Interview with Judge Charles Clark
QUESTION 12
INTERVIEWER:

UM AS THE CASE WENT THROUGH TO THE APPEALS COURT AND IT BECAME APPARENT THAT THE COURTS WERE GOING TO INSIST THAT JAMES MEREDITH BE ENROLLED, UM, THERE WAS A LOT OF PUBLIC CONCERN. PEOPLE IN MISSISSIPPI FELT VERY EMOTIONAL ABOUT THIS. WHY WAS THAT, DO YOU HAVE A SENSE OF WHY OLD MISS WAS SO IMPORTANT?

Judge Charles Clark:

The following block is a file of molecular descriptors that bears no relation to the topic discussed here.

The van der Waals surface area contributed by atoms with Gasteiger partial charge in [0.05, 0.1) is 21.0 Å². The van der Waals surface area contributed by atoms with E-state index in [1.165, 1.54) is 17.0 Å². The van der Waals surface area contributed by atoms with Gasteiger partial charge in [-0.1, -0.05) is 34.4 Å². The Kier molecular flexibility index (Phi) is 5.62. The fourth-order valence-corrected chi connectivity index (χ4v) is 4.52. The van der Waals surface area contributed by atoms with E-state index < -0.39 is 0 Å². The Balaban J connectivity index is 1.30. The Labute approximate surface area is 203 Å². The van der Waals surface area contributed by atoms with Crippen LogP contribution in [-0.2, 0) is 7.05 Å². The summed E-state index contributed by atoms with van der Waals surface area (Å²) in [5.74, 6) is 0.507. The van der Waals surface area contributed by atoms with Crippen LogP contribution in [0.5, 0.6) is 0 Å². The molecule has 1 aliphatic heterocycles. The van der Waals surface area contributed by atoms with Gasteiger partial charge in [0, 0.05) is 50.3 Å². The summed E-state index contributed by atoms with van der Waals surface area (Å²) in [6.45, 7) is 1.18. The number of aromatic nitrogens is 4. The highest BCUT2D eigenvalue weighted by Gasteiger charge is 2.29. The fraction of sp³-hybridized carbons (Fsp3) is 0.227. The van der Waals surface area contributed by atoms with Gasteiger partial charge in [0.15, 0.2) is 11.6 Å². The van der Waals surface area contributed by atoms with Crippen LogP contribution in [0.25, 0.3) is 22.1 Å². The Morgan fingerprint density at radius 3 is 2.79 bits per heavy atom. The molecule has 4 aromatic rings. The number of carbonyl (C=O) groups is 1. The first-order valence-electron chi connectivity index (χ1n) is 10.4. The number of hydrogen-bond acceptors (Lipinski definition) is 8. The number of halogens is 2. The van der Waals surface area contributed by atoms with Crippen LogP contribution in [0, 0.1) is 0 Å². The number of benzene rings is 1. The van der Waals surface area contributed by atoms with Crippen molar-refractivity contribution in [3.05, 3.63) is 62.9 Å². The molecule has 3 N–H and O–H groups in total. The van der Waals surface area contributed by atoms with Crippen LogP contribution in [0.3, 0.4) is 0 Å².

From, from a historical standpoint, not from a lawyer's standpoint, I had the perception that uh, a number of people in the state, both alumni of the university and people who had never attended uh, saw the issue uh, as being made at the University. Uh, an issue of, of whether the state was going to move from a society that had been very separated uh, to one of integration. And I think that James Meredith made himself a symbol of that integration movement and I think that this provoked strong feelings from people who were both in the state who both within the state were from Old Miss and who had no association with the University, but simply saw the University as, as a uh, place where the uh, act of integration would take place.